It’s time to update your energy field and enquire more deeply into any fears you may have in speaking your truth. On the surface you may fear judgement of family members, friends, peers, but is this really true? Does it really matter to you if your friend from school ‘poopoos’ your Reiki practice? Or is it more deep-rooted than that? An echo or ancient fear of torture and execution?
When I published my first book on Reiki in 2010 I was terrified. Apart from the usual fear of judgement that seemed understandable, I was also aware of a totally irrational fear of persecution. On a logical level I knew it didn’t matter if people didn’t like what I wrote. All through my Reiki teaching I have come across plenty of skeptics and some of them in-my-face rude. It always startles me how some people can become so aggressively invested in your opinion and lifestyle, but apart from finding them mildly ignorant and arrogant, it hardly bothered me. So why the terror now? In the end I figured it was more to do with the increased reach. Instead of teaching and reaching small groups in a small geography, publishing a book means you increase your reach and have potential for more geography. A book is also like a manifesto, a statement of personal truth, a loud noise.
In reality my book did not cause any ripples, I was not institutionalised or burnt at the stake. People don’t care that much – they have bigger things to worry about. Conspiracy theories have moved on, and so have the fears. It was a great learning for me.
Other teachers and healers with much more to offer than me often ask me how I find the courage to get on screen and just ramble about my thoughts. I credit it to my book publishing. It brought me up to date. I peeked over my kitchen sink and there was no angry mob. We are hundreds of years in the future, still stuck in the energetic trauma of 1700.
There are no shackles to fear, no judgment can result in persecution. I know we still have a long way to go until equality is normal, but we are not persecuted any longer. We can emerge from our hiding places, we can speak our truth, we can make some noise.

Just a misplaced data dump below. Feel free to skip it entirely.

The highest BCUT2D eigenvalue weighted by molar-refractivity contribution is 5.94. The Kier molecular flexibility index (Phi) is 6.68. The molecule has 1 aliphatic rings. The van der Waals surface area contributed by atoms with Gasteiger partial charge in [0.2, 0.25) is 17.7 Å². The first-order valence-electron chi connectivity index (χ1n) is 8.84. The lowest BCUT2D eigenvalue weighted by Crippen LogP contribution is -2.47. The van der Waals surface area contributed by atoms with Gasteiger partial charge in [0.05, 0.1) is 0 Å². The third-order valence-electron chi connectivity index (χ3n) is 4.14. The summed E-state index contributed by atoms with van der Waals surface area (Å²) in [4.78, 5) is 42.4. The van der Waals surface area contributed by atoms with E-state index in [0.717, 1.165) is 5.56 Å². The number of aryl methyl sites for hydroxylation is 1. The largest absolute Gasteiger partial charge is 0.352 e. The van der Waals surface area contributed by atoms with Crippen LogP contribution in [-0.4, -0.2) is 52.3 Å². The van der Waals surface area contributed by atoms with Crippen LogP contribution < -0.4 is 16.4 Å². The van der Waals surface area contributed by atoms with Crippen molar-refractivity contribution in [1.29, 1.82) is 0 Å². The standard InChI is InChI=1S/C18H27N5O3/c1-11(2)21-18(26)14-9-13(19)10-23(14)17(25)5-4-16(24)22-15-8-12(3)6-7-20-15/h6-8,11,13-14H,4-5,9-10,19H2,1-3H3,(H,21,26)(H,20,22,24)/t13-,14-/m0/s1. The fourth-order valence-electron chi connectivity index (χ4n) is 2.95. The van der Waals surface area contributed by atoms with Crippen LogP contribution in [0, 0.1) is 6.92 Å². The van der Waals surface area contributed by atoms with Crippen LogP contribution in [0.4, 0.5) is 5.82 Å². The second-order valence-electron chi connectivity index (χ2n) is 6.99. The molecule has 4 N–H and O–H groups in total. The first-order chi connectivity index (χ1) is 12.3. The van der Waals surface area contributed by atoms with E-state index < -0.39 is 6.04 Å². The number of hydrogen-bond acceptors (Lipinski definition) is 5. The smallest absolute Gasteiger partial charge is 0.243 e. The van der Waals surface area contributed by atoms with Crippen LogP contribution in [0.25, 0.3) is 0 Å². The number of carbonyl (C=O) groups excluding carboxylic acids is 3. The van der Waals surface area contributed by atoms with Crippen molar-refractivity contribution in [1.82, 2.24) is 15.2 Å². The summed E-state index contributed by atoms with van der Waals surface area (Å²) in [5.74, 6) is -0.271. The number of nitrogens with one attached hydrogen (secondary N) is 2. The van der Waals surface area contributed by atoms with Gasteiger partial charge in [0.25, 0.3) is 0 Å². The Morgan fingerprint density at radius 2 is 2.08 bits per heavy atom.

The second reason for exploring this topic is to claim our influence and power.
There are now more women in Universities than men, there are more women in the healing arts, in the caring professions, in teaching. We are truly shaping the future generations. This is important as it shapes the views and thinking of both young women and men. We are mothers, we are carers, we are teachers - what are we sharing? Are we sharing our courage to speak out, our right to express ourselves, or are we modelling hiding, submission, fear? Why is it so many women are still fearful of speaking out? What has been modelled, in such an outdated way, for the past 100 years?
Most of us have total control over our own lives. Yet we act like we don't. We still act like victims, too afraid to speak, too afraid to be heard, undermining our influence and power. We model this for our daughters, we judge other women, we look up to men, we give them unearned influence.
This is not an anti-men piece, men with confidence and courage to speak out should be rewarded. If they are the ones putting up their hands to speak at conferences, to publish books, to command large auditoriums then good for them - they deserve their popularity.
This is a piece on reclaiming your own power, if you feel like you haven't done so already. It is safe now. Speak, sing, laugh, write, record, paint, express yourself in your fullness, your beauty, your wisdom. Share yourself with the world. Model your courage for your daughters, for those in your family, your community. We hold so much more influence and power than we realise. We can right the wrongs, we can highlight abuse, and crazy mass fear mongering. We can stand strong, and illuminate, and heal.
There is a secret witch in all of us wanting to roar, and dance, and get naked under the full moon. Let us read novels, and be over-educated, and divorced.
When you express yourself and bring your energy up to date you model this for others. When enough women release the trauma, it will dissolve back into harmony for all of us.